Remember kindergarten when you're asking each other what you want to be when you grow up? A teacher! A fireman! The President! The possibilities melt limitless. Kindergarten was a long time ago and maybe you're not so sure of what you want, or you do not know how to get to where you want to be. I've been there.
When I was 33, we moved to a place where I knew no one. Then my husband got laid off and the combination of very little money, no friends and a high-stress level at home caused me to turn inward. My self-esteem plummeted. I started coming up with reasons not to leave the house. Car problems. I did not feel well. We did not have any money so what was the point of going anywhere? It got to the point where I would not even go outside if I saw the mailman coming around the corner, because the idea of talking with people made my heart hammer and my palms sweaty.
Finally, I said: Enough! I knew this was not who I was, who I wanted to be or how I wanted to be. I found a motivational group that taught people how to reach their optimal potential. For the next three years, I worked on myself intensely. It was a terrifying and exhilarating journey. Touching on painful subjects, like having no one to sit with at lunch for six years in grade school, feeling fat in the locker room with my huge stomach while surrounded by swizzle sticks, being screamed at day after day by my second grade teacher, subconsciously choosing to give up my childhood to raise my mother as a means of having value in one part of my life, all of these choices and more caused me to reevaluate my entire life. I would drive the hour there, heart in my throat, because I did not know what emotional issue was going to surface next. A brief time of exhilaration would follow, as I got to the root of the cause of different issues. And then I would drive home with my heart in my throat again, because I felt so different. I was changing, and I did not know if my family would accept me. All I knew was, I could not go back to being that accommodating Mom. My world no longer revolves around my finding value, acceptance, a sense of place, by pleasing others. I was ready to eat my lunch alone and still feel good about myself, but I was really hoping that my family would like to join me.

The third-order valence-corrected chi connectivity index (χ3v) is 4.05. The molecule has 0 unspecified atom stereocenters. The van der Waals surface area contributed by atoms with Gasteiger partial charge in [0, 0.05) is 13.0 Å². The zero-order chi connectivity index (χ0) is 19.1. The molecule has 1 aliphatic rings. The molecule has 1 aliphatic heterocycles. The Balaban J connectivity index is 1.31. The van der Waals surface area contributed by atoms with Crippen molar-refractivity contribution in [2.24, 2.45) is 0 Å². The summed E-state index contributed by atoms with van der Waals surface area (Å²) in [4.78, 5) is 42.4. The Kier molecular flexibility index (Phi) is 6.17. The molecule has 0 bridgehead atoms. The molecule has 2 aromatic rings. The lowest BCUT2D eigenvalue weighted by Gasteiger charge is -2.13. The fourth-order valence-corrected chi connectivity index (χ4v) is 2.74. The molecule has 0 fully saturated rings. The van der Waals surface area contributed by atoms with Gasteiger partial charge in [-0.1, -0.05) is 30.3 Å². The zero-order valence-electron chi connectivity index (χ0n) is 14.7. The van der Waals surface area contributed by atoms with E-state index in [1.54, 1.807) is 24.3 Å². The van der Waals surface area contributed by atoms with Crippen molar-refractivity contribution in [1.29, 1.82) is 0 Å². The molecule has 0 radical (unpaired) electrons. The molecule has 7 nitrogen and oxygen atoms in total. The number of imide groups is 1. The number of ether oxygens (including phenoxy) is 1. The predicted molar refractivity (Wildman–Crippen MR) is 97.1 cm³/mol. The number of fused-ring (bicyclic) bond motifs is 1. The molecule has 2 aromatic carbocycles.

While shedding emotional baggage, I also shed forty pounds. I went from being an unemployed recluse to landing a job I was great at and making lasting friendships. I went from being completely out of shape to joining a Boxing gym and becoming an amateur female boxer. I even joined a writer's group and revived my memoir of my time in a traveling Carnival and falling in love with a Carnie, who later became my first husband.
It was a hard, painful, and amazing journey. And I came out happy, confident and transformed. Life is now an adventure. And while all the changes caused a lot of shifting to occur within my family, in the end we are all much happier, and I always have someone who would like to join me for lunch, or any other meal for that matter.
It is a brand New Year, I think a great recommendation to all, and certainly tips that I follow for myself, is to start carrying around a little pocket journal and whenever you find yourself having a negative reaction, stop and ask yourself, "Why is this pushing my buttons? " "Why do not I like this person?" "Why do I care about this?" Now, remember it's just you and your journal so be honest! You do not need to hide from your own self. This may seem like a simple process, but you'll find if you are truthful and sincere, this brings up a lot of stuff. And shockingly, none of it has anything to do with anyone else, any situation, or any external thing for that matter! It is all about you. Your reactions are your own. You are the only thing you can control. You can choose happiness. I know it sounds crazy, and I know it goes against all the media and what society preaches. But truth be told, you will not find internal fulfillment by buying a snazzy new dress. You will only find more emptiness to fill.
The amount I have learned about myself, and humanity in general, is tremendous. I have come to realize that my life's purpose is to help people access and cultivate the tools that they need to recognize that they can choose to be happy, independent of anyone or anything else.